“All I’ve ever wanted to do is get my foot in the door (to baseball). I want to make my friends – like Christian Arroyo – and Brooksville proud,” he said.

On what his legacy will be, “I want to be known as a pitcher who gets outs,” he said sternly. “In college, my teammates called me a dog. I never gave up, regardless of the situation. I have relentless energy.

“…When I was a sophomore and played against Seton Hall, my third baseman, made like five errors. None of my teammates goes into a game wanting to make an error,” he added. “I just told him to get the next guy. That’s how I tried to influence my teammates; by staying positive. I remember pitching seven innings in that game.”

On the unlikelihood that the opportunity with Diamond Backs falls short, “That’s why I wanted to get my degree,” insisted the well-rounded McKenna. “That’s my backup plan. If this doesn’t work, I’m literally worry-free. I can always fall back on my degree. I’ve seen too many people with no backup plans. If nothing else I’ll gain the experience with new friends, meet new teammates and meet different people in my life.”

Somewhere in the heavens, Mr. Greeley is smiling back at McKenna.

By the Numbers:

Central’s Trevor McKenna (2011-14)

– Compiled by TONY CASTRO

HITTING

 

YEAR

 

GP

 

AB

 

R

 

H

 

2B

 

3B

 

HR

 

RBI

 

.AVG

2011

12

23

6

5

0

0

0

1

.213

2012

15

37

6

11

2

0

0

9

.297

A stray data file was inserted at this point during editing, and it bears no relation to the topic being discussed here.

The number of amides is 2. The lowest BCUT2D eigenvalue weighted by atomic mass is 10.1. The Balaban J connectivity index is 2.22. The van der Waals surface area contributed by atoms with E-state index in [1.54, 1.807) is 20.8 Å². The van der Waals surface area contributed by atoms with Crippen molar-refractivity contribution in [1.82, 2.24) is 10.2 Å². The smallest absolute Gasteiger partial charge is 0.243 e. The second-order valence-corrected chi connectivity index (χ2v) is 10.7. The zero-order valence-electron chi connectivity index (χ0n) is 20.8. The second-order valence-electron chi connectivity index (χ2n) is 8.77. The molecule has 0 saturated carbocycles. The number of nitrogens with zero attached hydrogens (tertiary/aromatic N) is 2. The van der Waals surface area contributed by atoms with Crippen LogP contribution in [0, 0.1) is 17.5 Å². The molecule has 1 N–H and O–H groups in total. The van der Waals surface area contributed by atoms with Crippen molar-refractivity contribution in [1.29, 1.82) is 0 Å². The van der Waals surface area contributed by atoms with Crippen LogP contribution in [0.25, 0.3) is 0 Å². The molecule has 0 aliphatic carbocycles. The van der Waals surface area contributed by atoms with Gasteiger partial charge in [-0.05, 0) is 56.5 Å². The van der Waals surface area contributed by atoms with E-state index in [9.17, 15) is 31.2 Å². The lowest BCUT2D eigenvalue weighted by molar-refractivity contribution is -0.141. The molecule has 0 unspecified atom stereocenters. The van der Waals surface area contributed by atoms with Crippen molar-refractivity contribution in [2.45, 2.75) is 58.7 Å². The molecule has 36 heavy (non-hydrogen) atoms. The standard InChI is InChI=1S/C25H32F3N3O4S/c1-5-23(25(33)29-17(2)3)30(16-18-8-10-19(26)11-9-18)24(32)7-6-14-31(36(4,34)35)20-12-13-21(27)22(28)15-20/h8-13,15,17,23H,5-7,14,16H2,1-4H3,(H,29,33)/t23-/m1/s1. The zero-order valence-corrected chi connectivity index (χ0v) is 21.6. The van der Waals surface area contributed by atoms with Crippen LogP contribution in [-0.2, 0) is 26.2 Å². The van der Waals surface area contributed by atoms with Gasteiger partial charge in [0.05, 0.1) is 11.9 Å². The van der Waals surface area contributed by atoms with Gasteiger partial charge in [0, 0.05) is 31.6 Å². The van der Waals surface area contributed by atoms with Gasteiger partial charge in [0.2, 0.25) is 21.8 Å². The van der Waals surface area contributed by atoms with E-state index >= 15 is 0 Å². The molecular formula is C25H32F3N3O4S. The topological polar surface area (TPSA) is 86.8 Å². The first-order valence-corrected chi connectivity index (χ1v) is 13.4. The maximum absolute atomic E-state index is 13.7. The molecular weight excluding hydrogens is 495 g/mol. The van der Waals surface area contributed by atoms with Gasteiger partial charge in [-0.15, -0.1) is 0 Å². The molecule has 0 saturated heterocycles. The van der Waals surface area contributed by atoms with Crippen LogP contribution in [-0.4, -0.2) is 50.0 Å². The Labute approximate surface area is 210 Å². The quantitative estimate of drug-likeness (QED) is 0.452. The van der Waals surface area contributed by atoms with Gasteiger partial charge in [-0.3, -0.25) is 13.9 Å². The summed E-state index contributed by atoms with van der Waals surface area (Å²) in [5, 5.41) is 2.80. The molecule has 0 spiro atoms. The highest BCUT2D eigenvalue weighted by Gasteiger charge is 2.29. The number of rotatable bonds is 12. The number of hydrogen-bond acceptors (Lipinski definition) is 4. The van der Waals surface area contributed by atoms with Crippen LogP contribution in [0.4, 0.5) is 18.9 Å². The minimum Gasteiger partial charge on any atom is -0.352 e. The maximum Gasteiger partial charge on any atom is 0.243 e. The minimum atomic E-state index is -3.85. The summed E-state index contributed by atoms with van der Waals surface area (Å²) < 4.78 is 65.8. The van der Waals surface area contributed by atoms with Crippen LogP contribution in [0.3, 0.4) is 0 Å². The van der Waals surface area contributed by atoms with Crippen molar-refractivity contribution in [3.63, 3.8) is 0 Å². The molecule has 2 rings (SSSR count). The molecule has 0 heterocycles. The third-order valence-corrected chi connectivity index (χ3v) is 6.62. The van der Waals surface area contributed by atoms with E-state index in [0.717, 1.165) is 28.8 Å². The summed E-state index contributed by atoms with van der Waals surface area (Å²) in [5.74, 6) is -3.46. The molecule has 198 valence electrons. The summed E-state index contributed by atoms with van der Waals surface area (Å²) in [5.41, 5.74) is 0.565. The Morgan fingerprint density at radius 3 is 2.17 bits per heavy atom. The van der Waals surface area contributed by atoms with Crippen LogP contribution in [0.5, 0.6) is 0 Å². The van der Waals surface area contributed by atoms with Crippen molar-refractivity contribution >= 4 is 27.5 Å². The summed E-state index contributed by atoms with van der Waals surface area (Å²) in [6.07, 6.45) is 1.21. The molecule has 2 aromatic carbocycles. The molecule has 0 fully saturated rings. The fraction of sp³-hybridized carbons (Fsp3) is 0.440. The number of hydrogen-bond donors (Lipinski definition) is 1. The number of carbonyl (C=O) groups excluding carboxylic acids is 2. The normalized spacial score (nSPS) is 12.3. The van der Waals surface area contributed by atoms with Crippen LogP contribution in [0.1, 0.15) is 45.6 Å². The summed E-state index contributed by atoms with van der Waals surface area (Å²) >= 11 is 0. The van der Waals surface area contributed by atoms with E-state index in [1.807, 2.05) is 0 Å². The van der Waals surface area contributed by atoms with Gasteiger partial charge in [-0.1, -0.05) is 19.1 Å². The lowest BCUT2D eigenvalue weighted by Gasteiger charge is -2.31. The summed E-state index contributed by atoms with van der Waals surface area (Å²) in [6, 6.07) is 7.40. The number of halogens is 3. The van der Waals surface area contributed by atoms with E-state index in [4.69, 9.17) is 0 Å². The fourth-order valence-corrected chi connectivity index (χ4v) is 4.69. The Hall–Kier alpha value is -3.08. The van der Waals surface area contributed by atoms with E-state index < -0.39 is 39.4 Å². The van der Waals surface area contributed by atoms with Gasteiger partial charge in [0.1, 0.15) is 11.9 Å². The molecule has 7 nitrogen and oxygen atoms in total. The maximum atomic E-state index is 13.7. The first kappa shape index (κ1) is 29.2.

2013

21

62

5

17

1

0

0

8

.274

2014

27

83

5

21

6

0

0

15

.253

 

TOT

 

75

 

205

 

22

 

54

 

3

 

0

 

0

 

33

 

.263

PITCHING

 

YEAR

 

AP

 

GS

 

CG

 

IP

 

H

 

R

 

ER

 

BB

 

KO

S

0

 

W

 

L

 

ERA

2011

12

5

0

28.1

23

21

11

28

40

0

1

3

2.72

2012

9

9

1

34.1

26

32

19

35

41

0

2

7

3.87

2013

13

11

3

55.0

51

41

28

42

56

1

3

6

3.56

2014

12

11

4

58.2

40

24

14

32

57

4

8

4

1.67

 

TOT

 

46

 

36

 

8

 

176.1

 

140

 

118

 

72

 

137

 

194

 

5

 

14

 

20

 

2.90

By the Numbers:

Savannah State’s Trevor McKenna (2016-18)

PITCHING

 

YEAR

 

AP

 

GS

 

CG

 

IP

 

H

 

R

 

ER

 

BB

 

KO

S

0

 

W

 

L

 

ERA

2016

14

12

2

71.1

77

52

44

38

57

0

2

4

5.55

2017

14

12

1

65.0

66

44

33

37

51

0

2

6

4.57

2018

13

12

0

75.1

68

68

47

34

78

0

2

7

4.18

 TOT

41

36

3

211.2

211

164

124

109

186

0

6

17

5.27